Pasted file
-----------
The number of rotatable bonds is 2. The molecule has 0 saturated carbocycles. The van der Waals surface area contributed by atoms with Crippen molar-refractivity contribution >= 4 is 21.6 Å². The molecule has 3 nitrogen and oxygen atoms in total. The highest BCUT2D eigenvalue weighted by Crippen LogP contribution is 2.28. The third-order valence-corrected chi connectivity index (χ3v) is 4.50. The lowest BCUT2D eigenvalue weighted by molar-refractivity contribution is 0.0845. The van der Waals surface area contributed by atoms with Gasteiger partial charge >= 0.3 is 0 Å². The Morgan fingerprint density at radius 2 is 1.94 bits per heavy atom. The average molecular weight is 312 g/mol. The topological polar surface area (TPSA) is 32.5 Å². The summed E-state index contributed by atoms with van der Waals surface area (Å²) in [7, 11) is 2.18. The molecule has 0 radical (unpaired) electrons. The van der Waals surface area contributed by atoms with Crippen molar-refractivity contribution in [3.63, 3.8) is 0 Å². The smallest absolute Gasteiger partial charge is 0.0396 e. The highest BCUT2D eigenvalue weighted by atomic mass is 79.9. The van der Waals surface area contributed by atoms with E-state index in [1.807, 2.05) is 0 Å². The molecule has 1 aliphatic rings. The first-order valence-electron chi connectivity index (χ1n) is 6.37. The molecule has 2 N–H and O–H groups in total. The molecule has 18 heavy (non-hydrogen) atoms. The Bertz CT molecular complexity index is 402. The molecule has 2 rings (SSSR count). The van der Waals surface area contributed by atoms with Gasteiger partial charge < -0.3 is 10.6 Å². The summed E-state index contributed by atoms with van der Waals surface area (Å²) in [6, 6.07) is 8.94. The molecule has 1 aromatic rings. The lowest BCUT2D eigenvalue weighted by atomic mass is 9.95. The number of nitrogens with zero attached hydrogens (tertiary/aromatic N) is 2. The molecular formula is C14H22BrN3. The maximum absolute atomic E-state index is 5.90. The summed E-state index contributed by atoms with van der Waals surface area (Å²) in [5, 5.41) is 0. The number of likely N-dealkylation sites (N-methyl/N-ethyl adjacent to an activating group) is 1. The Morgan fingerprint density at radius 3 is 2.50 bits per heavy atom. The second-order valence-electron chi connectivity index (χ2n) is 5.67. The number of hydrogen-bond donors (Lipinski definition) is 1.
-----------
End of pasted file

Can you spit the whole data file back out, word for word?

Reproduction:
The number of rotatable bonds is 2. The molecule has 0 saturated carbocycles. The van der Waals surface area contributed by atoms with Crippen molar-refractivity contribution >= 4 is 21.6 Å². The molecule has 3 nitrogen and oxygen atoms in total. The highest BCUT2D eigenvalue weighted by Crippen LogP contribution is 2.28. The third-order valence-corrected chi connectivity index (χ3v) is 4.50. The lowest BCUT2D eigenvalue weighted by molar-refractivity contribution is 0.0845. The van der Waals surface area contributed by atoms with Gasteiger partial charge >= 0.3 is 0 Å². The Morgan fingerprint density at radius 2 is 1.94 bits per heavy atom. The average molecular weight is 312 g/mol. The topological polar surface area (TPSA) is 32.5 Å². The summed E-state index contributed by atoms with van der Waals surface area (Å²) in [7, 11) is 2.18. The molecule has 0 radical (unpaired) electrons. The van der Waals surface area contributed by atoms with Crippen molar-refractivity contribution in [3.63, 3.8) is 0 Å². The smallest absolute Gasteiger partial charge is 0.0396 e. The highest BCUT2D eigenvalue weighted by atomic mass is 79.9. The van der Waals surface area contributed by atoms with E-state index in [1.807, 2.05) is 0 Å². The molecule has 1 aliphatic rings. The first-order valence-electron chi connectivity index (χ1n) is 6.37. The molecule has 2 N–H and O–H groups in total. The molecule has 18 heavy (non-hydrogen) atoms. The Bertz CT molecular complexity index is 402. The molecule has 2 rings (SSSR count). The van der Waals surface area contributed by atoms with Gasteiger partial charge < -0.3 is 10.6 Å². The summed E-state index contributed by atoms with van der Waals surface area (Å²) in [6, 6.07) is 8.94. The molecule has 1 aromatic rings. The lowest BCUT2D eigenvalue weighted by atomic mass is 9.95. The number of nitrogens with zero attached hydrogens (tertiary/aromatic N) is 2. The molecular formula is C14H22BrN3. The maximum absolute atomic E-state index is 5.90. The summed E-state index contributed by atoms with van der Waals surface area (Å²) in [5, 5.41) is 0. The number of likely N-dealkylation sites (N-methyl/N-ethyl adjacent to an activating group) is 1. The Morgan fingerprint density at radius 3 is 2.50 bits per heavy atom. The second-order valence-electron chi connectivity index (χ2n) is 5.67. The number of hydrogen-bond donors (Lipinski definition) is 1.